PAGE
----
Move over New Yorkers, specialties from Down Under are making their way into the New York coffee scene. Forget the Italians who invented espresso, or the Seattleites who created Starbucks — the next big thing comes from below the equator. An increasing number of cafes in the city opened by Australians or New Zealanders has led to a rise in popularity of specialties including the flat white.
Even if you are an avid caffeine drinker, you may still be unfamiliar with the flat white. The term flat white was coined in the 1980s and refers to the combination of microfoam and shots of espresso. A flat white differs from its counterparts, the latte or cappuccino, primarily in how the milk is prepared. When milk is frothed using a steam wand, three layers form, with the creamy microfoam layer used in a flat white settling in the middle. Baristas “stretch” the milk by injecting steam, which creates a maximum amount of microfoam.
Flat whites contain a smoother mix of this velvety microfoam and a coffee base, which creates a drink similar to a cappuccino, but with a smoother, thicker texture. If you want to try a flat white or authentic Australian and New Zealander fare for yourself, check out some of these popular spots.
Sydney natives Giles Russell and Henry Roberts founded this Little Italy coffee shop. It offers a plethora of juices, smoothies and food options in addition to caffeinated beverages. The texture of the flat white is rich, yet not too heavy for a sunny autumn day. The wooden tables and succulents create an inviting atmosphere, and customers are served by baristas with Australian accents. 164 Mott St.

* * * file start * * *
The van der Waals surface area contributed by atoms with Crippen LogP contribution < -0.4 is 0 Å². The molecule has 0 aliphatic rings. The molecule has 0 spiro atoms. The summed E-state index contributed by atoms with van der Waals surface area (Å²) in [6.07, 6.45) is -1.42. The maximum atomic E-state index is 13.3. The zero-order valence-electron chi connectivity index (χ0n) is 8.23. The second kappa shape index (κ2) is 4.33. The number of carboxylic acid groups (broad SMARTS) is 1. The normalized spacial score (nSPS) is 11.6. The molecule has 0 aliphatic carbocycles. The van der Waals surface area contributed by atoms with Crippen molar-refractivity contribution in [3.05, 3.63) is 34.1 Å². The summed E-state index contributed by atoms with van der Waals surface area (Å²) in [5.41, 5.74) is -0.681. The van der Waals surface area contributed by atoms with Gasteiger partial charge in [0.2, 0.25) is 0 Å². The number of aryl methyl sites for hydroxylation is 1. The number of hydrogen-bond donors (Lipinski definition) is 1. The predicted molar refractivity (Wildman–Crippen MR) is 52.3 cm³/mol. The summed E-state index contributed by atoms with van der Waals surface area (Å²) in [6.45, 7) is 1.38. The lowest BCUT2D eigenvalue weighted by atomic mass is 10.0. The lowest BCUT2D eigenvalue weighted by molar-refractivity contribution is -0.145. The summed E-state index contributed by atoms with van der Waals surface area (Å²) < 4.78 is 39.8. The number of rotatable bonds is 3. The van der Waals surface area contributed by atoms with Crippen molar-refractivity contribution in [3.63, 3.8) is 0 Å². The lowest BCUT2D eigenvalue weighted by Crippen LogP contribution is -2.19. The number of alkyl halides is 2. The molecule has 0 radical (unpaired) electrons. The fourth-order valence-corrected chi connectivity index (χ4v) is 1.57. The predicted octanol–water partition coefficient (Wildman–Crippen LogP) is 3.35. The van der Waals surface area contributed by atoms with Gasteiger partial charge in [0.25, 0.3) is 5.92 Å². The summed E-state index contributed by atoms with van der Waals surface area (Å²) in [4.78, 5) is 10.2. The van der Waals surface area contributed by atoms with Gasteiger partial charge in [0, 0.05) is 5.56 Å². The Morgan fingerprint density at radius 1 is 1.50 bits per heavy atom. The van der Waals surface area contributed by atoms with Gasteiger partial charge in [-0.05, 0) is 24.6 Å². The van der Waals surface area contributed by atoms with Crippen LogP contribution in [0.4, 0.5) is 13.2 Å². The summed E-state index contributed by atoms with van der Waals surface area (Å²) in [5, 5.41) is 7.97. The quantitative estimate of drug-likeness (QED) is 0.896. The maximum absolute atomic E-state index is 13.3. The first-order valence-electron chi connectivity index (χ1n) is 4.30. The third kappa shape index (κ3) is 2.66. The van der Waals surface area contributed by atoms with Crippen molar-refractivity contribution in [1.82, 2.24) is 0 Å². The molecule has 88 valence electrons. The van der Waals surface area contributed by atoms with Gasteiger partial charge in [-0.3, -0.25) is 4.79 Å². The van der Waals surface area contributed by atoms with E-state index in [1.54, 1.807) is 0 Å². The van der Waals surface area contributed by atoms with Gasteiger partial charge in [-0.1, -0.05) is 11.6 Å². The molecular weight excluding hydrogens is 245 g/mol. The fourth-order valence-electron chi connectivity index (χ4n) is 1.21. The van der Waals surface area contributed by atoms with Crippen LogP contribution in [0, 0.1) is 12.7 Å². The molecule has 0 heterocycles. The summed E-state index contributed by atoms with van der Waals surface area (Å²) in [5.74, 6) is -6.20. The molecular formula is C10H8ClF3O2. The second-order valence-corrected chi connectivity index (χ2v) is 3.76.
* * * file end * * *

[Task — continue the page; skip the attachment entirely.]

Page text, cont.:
Happy Bones NYC
Smaller than its neighbor Two Hands, Happy Bones NYC is an ideal place to stop if you are willing to take your coffee to go. Opened in 2012 by New Zealander Luke Harwood and Miami-born Jason Woodside, the exposed brick and painted white and metallic details give this cafe a sleek, modern feel. Happy Bones offers notable coffee and delicious baked goods from Ovenly. The red-and-white striped straws they use for their iced drinks practically beg to be uploaded to Instagram. 394 Broome St.
Bluestone Lane Collective Cafe
If you are looking for good food to go with your coffee, Bluestone Lane Collective Cafe is the perfect spot. The menu, created by Melbourne-based restaurateur Sappho Hatzis, contains a variety of breakfast, lunch and dinner options, including the classic avocado smash. Hatzis’ avocado medley has fresh and light flavors accompanied by tahini, heirloom tomatoes, feta and a poached egg. 55 Greenwich Ave.
Founders Alexander Hall and Sabrina Godfrey created a cozier, friendlier atmosphere than is usually found at other coffee shops of its kind. The counter is between the street and the interior, offering seating both inside and outside. Blue porcelain cups and plates provide a splash of color and work in conjunction with their namesake. If you decide to check out Bluebird Coffee, be aware that it attracts enough people to fill it to capacity at almost all hours. 72 E. First St.
A version of this article appeared in the Tuesday, Nov. 4th print edition. Email Anna Ferkingstad at [email protected]